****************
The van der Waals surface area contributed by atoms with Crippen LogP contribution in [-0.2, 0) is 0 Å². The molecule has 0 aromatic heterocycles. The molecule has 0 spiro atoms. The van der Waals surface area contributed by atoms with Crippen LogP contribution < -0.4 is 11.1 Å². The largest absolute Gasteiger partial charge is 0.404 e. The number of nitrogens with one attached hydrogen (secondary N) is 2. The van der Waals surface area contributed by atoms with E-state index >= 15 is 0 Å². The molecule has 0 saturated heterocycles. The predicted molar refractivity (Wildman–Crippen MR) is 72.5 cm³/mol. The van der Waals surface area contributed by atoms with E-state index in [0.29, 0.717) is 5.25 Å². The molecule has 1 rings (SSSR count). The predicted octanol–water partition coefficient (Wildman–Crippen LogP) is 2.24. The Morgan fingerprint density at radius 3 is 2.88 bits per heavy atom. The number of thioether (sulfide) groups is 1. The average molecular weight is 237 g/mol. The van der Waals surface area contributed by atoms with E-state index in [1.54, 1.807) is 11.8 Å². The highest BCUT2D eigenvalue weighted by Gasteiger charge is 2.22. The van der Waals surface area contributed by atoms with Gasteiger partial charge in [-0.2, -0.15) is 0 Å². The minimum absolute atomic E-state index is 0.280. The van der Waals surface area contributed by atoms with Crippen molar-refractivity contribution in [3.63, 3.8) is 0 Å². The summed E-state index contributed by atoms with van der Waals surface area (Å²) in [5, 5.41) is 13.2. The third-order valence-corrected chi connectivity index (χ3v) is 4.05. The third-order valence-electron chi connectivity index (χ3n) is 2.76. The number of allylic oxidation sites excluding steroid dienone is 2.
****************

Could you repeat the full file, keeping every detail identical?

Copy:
The van der Waals surface area contributed by atoms with Crippen LogP contribution in [-0.2, 0) is 0 Å². The molecule has 0 aromatic heterocycles. The molecule has 0 spiro atoms. The van der Waals surface area contributed by atoms with Crippen LogP contribution < -0.4 is 11.1 Å². The largest absolute Gasteiger partial charge is 0.404 e. The number of nitrogens with one attached hydrogen (secondary N) is 2. The van der Waals surface area contributed by atoms with E-state index >= 15 is 0 Å². The molecule has 0 saturated heterocycles. The predicted molar refractivity (Wildman–Crippen MR) is 72.5 cm³/mol. The van der Waals surface area contributed by atoms with E-state index in [0.29, 0.717) is 5.25 Å². The molecule has 1 rings (SSSR count). The predicted octanol–water partition coefficient (Wildman–Crippen LogP) is 2.24. The Morgan fingerprint density at radius 3 is 2.88 bits per heavy atom. The number of thioether (sulfide) groups is 1. The average molecular weight is 237 g/mol. The van der Waals surface area contributed by atoms with E-state index in [1.54, 1.807) is 11.8 Å². The highest BCUT2D eigenvalue weighted by Gasteiger charge is 2.22. The van der Waals surface area contributed by atoms with Gasteiger partial charge in [-0.2, -0.15) is 0 Å². The minimum absolute atomic E-state index is 0.280. The van der Waals surface area contributed by atoms with Crippen molar-refractivity contribution in [3.63, 3.8) is 0 Å². The summed E-state index contributed by atoms with van der Waals surface area (Å²) in [5, 5.41) is 13.2. The third-order valence-corrected chi connectivity index (χ3v) is 4.05. The third-order valence-electron chi connectivity index (χ3n) is 2.76. The number of allylic oxidation sites excluding steroid dienone is 2.